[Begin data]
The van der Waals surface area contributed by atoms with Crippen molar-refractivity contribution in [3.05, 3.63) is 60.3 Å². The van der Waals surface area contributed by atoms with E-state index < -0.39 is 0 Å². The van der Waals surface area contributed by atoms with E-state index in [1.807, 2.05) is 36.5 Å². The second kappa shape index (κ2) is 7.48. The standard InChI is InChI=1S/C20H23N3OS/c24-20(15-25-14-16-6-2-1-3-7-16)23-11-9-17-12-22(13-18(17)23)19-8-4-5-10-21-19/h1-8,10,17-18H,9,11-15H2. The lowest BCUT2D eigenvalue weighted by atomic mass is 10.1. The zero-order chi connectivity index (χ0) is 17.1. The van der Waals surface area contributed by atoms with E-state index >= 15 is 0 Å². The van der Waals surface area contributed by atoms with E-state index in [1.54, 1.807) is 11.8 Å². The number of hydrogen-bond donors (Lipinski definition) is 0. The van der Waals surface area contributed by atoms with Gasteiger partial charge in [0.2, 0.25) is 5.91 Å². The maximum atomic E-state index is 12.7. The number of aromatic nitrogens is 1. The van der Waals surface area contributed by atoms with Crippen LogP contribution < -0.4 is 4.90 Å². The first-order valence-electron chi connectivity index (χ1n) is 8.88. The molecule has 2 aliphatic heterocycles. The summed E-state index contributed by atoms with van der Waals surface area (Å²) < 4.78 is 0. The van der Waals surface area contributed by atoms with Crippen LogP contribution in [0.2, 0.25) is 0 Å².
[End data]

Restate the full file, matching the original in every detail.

The van der Waals surface area contributed by atoms with Crippen molar-refractivity contribution in [3.05, 3.63) is 60.3 Å². The van der Waals surface area contributed by atoms with E-state index < -0.39 is 0 Å². The van der Waals surface area contributed by atoms with E-state index in [1.807, 2.05) is 36.5 Å². The second kappa shape index (κ2) is 7.48. The standard InChI is InChI=1S/C20H23N3OS/c24-20(15-25-14-16-6-2-1-3-7-16)23-11-9-17-12-22(13-18(17)23)19-8-4-5-10-21-19/h1-8,10,17-18H,9,11-15H2. The lowest BCUT2D eigenvalue weighted by atomic mass is 10.1. The zero-order chi connectivity index (χ0) is 17.1. The van der Waals surface area contributed by atoms with E-state index >= 15 is 0 Å². The van der Waals surface area contributed by atoms with E-state index in [1.54, 1.807) is 11.8 Å². The number of hydrogen-bond donors (Lipinski definition) is 0. The van der Waals surface area contributed by atoms with Gasteiger partial charge in [0.2, 0.25) is 5.91 Å². The maximum atomic E-state index is 12.7. The number of aromatic nitrogens is 1. The van der Waals surface area contributed by atoms with Crippen LogP contribution < -0.4 is 4.90 Å². The first-order valence-electron chi connectivity index (χ1n) is 8.88. The molecule has 2 aliphatic heterocycles. The summed E-state index contributed by atoms with van der Waals surface area (Å²) < 4.78 is 0. The van der Waals surface area contributed by atoms with Crippen LogP contribution in [0.2, 0.25) is 0 Å².